I’ve been trying to make sense of the psychology underlying political correctness for almost thirty years, now. For the first several years it was quite difficult, emotionally. I was very depressed much of the time, which made it difficult to pursue the work, and I did not know why. I had never felt that way in developing theory.
One day, I began to understand what it was about. Up until that time, I had been answering to the voice of my father, and he said “I don’t care what you say, as long as you can prove it.” But this was a different voice. I realized it was the voice of my mother, and she was saying “I don’t care what you can prove, you are a terrible person even to be thinking these thoughts.”
I chose the voice of my father. I went back over my reasoning and my evidence and I concluded they were sound. On the strength of that, I maintained my explorations.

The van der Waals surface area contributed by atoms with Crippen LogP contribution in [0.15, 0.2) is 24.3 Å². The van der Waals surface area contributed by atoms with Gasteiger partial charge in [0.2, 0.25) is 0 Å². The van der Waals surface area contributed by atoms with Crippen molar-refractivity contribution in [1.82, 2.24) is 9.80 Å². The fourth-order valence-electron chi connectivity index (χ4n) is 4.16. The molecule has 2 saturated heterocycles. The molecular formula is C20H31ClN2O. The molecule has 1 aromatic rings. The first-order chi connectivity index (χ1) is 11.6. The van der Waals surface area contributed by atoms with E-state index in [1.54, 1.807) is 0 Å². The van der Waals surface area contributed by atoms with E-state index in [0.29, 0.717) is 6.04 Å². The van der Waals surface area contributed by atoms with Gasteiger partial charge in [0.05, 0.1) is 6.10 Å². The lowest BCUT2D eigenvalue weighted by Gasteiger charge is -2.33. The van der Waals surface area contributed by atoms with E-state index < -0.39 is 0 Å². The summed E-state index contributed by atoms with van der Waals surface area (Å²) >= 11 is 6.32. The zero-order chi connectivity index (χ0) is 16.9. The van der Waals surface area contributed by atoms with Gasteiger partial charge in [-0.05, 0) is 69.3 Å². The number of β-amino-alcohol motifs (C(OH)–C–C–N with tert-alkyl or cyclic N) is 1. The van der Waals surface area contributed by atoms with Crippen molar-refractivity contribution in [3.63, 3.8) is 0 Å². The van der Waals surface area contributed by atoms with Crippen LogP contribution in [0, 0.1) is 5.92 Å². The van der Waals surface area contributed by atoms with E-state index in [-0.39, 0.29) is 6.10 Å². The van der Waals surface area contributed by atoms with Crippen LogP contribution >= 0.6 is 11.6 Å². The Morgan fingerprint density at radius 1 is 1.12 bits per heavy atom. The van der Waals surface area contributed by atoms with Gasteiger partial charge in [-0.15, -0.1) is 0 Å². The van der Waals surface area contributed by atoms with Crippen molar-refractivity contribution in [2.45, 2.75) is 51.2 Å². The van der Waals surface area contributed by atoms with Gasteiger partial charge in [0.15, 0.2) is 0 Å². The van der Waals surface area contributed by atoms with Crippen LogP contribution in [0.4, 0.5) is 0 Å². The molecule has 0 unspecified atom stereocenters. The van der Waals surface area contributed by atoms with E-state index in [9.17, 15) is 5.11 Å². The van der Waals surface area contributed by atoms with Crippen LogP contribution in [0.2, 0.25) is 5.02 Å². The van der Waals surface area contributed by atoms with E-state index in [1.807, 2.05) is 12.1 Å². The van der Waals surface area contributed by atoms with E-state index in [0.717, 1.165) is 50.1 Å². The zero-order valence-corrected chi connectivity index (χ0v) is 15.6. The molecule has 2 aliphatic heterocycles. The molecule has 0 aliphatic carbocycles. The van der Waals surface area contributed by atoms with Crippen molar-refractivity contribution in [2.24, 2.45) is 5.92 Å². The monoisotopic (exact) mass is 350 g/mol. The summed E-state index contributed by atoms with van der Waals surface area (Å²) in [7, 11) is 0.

I cannot say that my mother gave up. I still hear from her from time to time. But I do believe she became a bit less noisy, and certainly less shrill. She seemed to resign herself to going through the motions. Good for her; my mother was certainly not stupid.
But I think there is a lesson to be learned from this; a generalization, as it were.
Why, we ask, do people, especially men, have such a hard time standing up to the insanities of political correctness? The answer is that their mothers won’t let them.